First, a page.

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Users

User Creation
SQL> create tablespace myuser datafile '/u01/oradata/mysid/myuser01.dbf' size 100M;

Tablespace created.

SQL> create user myuser identified by "mypassword" default tablespace myuser;

User created.

SQL> alter user myuser quota unlimited on myuser;

User altered.

SQL> grant connect, create table, create view, select any table to myuser;

Grant succeeded.

SQL>




to let the user login
SQL> GRANT CREATE SESSION TO salapati;
Grant succeeded.
SQL>

assign quota to user on users tablespace for the usre to be able to create tables

SQL> ALTER USER salapati
 2 QUOTA 100M ON users;
User altered.
SQL>

To give user unlimited space usage on all tablespaces:

SQL> GRANT UNLIMITED TABLESPACE TO salapati;
Grant succeeded.
SQL>

example showing how to create a user by explicitly specifying the default tablespaces (temporary and permanent). The GRANT QUOTA clause gives the user a 500MB space allocation in the USERS tablespace so the user can create objects there:

SQL> CREATE USER salapati IDENTIFIED BY sammyy1
     TEMPORARY TABLESPACE TEMPTBS01
     DEFAULT TABLESPACE USERS
     GRANT QUOTA 500M ON USERS;
User created.
SQL>

change user's password

SQL> ALTER USER salapati IDENTIFIED BY sammyy1;
User altered.
SQL>

To drop a user, you use the DROP USER statement, as shown here:

SQL> DROP USER salapati;
User Dropped.
SQL>

The DROP USER command will remove not only the user, but all objects owned by the user as well. If other objects in the database depend on this user, you won’t be able to use the simple DROP USER command—you must use the DROP USER . . . CASCADE statement, which drops the user, the user’s schema objects, and any dependent objects as well. Here’s an example:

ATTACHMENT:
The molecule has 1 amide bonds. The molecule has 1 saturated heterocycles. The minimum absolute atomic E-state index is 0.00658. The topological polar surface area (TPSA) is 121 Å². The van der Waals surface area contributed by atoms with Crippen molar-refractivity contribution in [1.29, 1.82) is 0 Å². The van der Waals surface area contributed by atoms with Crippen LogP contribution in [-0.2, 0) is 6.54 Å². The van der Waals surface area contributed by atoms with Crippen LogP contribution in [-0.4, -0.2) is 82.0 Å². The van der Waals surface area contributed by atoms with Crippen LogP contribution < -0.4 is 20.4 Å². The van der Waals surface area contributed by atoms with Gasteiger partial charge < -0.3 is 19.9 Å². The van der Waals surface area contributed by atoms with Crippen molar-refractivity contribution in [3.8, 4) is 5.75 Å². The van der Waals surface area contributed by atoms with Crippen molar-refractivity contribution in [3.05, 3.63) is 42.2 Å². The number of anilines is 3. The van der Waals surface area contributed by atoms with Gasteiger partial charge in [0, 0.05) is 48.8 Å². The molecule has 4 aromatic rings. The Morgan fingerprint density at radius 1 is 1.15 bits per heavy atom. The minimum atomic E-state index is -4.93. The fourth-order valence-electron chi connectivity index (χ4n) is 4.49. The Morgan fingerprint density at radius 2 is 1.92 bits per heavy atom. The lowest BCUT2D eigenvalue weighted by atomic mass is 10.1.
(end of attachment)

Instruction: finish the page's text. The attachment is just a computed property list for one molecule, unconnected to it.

SQL> DROP USER salapati CASCADE;
User Dropped.
SQL>

or simply leave the user and the user’s schema intact, but deny the user access to the database by using the following command:

SQL> REVOKE CREATE SESSION FROM salapati;
Revoke succeeded.
SQL>




In a case like this, you can change the password of a user temporarily and use the new pass- word to get in as that user. Before you change a user’s password, get the original encrypted password, which you can use to reset the user’s password back after you’re done. Here’s an example:

SQL> SELECT 'alter user tester identified by values '||password||';'
 2 FROM dba_users
 3* WHERE username='TESTER';
'ALTERUSERTESTERIDENTIFIED
---------------------------------------------------------
alter user tester identified by values 1825ACAA229030F1;
SQL>

Now change the password of user tester so you can log in as that user:

SQL> ALTER USER tester IDENTIFIED BY newpassword;

When you’re done using the tester user account, use the ALTER USER statement again to change user tester’s password back to its original value. Make sure you enclose the encrypted password in single quotes.

SQL> ALTER USER tester IDENTIFIED BY VALUES '1825ACAA229030F1';
User altered.
SQL>

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